FDR 433 Lost Dog Road has been opened to vehicle use providing access to Diamond Park Trailhead. Lost Dog Road provides access to Diamond Park Road just after crossing a new bridge over the North Fork of the Elk River, about four miles north of Seedhouse Road (FR 400). Directions to Diamond Park Trailhead via Lost Dog Road are given in Backcountry Adventure Guide to the Mount Zirkel Wilderness.
Routt Divide Blowdown: On October 25, 1997, a storm produced winds in excess of 100 miles per hour, which knocked down approximately 13,000 acres of trees in the Routt National Forest. Most of the trails that were affected by this blowdown have been cleared, however, some areas remain inaccessible. Please be aware that blowdown areas still contain safety hazards. If you choose to enter this area, use extreme caution. Be careful! Look up and around you. Unstable trees no longer protected by surrounding trees will continue to fall in future winds. Stacks of trees will continue to settle. There is an increased risk of fire as the needles and twigs of downed trees dry out. Take extra care to prevent sparks and campfires from igniting fallen trees. An open fire is prohibited within 100 yards of blowdown material in the area identified as the Continental Divide on the east, Highway 40 on the south, CR 129 and FDR 550 on the west, and the Colorado / Wyoming State line to the north. For more information, contact the Hahns Peak / Bears Ears Ranger District office at 925 Weiss Drive in Steamboat Springs at (970)879-1870. To see a map showing the approximate locations of the area affected by the blowdown, click here.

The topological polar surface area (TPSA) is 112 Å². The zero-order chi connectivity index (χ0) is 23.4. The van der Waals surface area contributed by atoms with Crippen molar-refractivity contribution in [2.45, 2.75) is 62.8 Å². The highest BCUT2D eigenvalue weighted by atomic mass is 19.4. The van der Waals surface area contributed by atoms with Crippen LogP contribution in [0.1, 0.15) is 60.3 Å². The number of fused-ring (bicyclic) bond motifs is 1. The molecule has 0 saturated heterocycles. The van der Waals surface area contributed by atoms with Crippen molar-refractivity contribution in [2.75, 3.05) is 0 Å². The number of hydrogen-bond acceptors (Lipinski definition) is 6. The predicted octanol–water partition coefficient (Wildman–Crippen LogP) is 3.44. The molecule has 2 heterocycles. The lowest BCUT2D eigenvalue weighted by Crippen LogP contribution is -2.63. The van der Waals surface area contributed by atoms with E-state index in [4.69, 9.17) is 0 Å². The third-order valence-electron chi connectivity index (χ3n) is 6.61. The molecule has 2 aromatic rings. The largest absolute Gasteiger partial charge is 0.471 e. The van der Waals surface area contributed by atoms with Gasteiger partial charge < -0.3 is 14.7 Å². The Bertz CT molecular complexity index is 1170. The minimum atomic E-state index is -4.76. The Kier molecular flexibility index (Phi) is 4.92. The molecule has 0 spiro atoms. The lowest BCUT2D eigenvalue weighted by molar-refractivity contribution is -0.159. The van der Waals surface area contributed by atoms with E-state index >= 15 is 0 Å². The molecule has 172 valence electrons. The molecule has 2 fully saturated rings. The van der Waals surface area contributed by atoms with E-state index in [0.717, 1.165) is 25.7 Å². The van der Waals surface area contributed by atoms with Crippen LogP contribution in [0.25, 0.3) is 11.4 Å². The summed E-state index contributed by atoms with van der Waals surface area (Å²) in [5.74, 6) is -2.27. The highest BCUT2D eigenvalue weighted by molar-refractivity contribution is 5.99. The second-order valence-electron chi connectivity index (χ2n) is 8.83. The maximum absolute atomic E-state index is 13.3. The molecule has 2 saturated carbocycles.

A portion of Luna Lake Trail 1168 has been rerouted beginning October of 2001 due to the Routt Divide Blowdown. The rerouted section of trail is between Swamp Park Trail 1100 and near Lake Margaret. Click here to see details of the rerouted trail.